He talks about his wife and negotiating his relationship with her as they both reckoned with a future that neither of them had anticipated, and his children, who were born before he contracted polio. He discusses his parents, his friends and his carers and the roles each of these people played – or ceased to play – in his life before, during and after his hospitalisation. He describes the people he met through his disability activism, which involved rallies, petitions, visits to Westminster, and writing articles and contributions to the publication The Responaut, a magazine for people dependent on mechanical breathing aids. He also references the women who enabled him to have fulfilling sexual encounters following the dissolution of his marriage.
And then there is Annie. The following extract concludes his reminiscences and needs very little commentary: it is an emotive description of love, companionship and the power of human connection.
Reflection from British Library staff Disability Support Network member:
DSN member Barbara, provide us with her thoughts that were provoked by Geoff’s story and hearing him speak about his life with Polio:
Geoff astonishes me. Not his circumstance, but him. The charisma, the insightfulness. No wonder Annie fell for him. She didn’t stand a chance.
Listening to Geoff speak made memories form (or misinform) thanks to Hollywood - the iron lung, the plucky cripple. Outside my local chippy, a plaster statue of a sad eyed boy in callipers, holding aloft his collecting box. The prophylactic sugar cube.
Contemporary parallels: Post-polio syndrome, often presenting years later; symptoms such as fatigue, joint pain, brain fog. The eradication of polio in richer countries by the 1960s, yet it still ripped through poorer regions two decades later and can, even today, be found in small pockets. All this despite the availability of a cheap, easily administered vaccine. Sound familiar?
Analogies between polio and the Cold War. There are allusions to fighting the 'unseen enemy', the 'enemy within'. Who’s the Knight in the shining wheelchair? Why it’s a polio-paralysed Roosevelt, leading the free world, indomitable, in the face of all evil, Nazi, Soviet, viral.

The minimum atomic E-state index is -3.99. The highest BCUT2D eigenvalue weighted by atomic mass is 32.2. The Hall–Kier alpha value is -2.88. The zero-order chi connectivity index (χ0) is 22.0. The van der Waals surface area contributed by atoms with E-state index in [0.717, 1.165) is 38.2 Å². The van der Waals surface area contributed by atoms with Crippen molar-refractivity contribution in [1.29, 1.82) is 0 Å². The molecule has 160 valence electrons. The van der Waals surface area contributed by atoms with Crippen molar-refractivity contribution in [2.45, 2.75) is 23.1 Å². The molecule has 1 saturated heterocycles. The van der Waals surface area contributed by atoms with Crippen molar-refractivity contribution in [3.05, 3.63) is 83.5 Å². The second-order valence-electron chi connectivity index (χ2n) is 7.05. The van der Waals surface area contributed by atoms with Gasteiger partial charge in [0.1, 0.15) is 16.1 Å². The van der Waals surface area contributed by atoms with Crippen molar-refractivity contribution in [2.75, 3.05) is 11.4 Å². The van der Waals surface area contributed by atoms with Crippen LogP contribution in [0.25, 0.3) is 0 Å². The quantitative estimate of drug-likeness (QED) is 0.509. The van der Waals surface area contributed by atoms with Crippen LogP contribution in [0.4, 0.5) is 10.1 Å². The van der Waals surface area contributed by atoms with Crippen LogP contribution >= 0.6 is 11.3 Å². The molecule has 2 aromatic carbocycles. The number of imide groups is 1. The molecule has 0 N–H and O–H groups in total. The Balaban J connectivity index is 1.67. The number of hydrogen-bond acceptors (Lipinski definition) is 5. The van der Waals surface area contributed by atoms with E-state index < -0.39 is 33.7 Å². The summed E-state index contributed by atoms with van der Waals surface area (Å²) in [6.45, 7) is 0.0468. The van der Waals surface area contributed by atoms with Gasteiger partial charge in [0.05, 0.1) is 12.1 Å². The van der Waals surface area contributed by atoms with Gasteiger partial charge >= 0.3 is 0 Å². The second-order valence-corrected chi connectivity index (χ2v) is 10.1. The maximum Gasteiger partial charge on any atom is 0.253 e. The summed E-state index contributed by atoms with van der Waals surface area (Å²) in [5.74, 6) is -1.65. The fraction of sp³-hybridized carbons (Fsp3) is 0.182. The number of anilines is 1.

FDR’s prominence, the frustrations of injured veterans and a population recently touched by epidemic seem to have coalesced opinion and change, albeit slow. No coincidence, I think, that the Design for All and the Disability Rights movements gained momentum at this time
Most of all, I am haunted by Geoff and his miracle drug, redemptive love. He refers to Annie as the 'bomb-shell' arriving (more conflict metaphors). I chuckled. I cried. I imagined a sexy Shirley Eaton á la Carry on Nurse sashaying into his life. His words 'From that day onwards, it was no longer Geoffrey, the independent cripple, but it was to be Annie and Geoffrey and their exploits, inseparable from one another'.
Find out more
You can listen to Geoff Webb’s full recording on the British Library Sounds website where a full transcript of the recording is also available. Geoff Webb’s recording forms part of our ‘Disability Voices’ collection, which contains a selection of interviews on a range of disabilities and disabled people’s experiences, all of which are accessible for remote listening via the internet on British Library Sounds. For more information on the wide range of disability oral history collections at the British Library, consult our oral histories of disability and personal and mental health collection guide.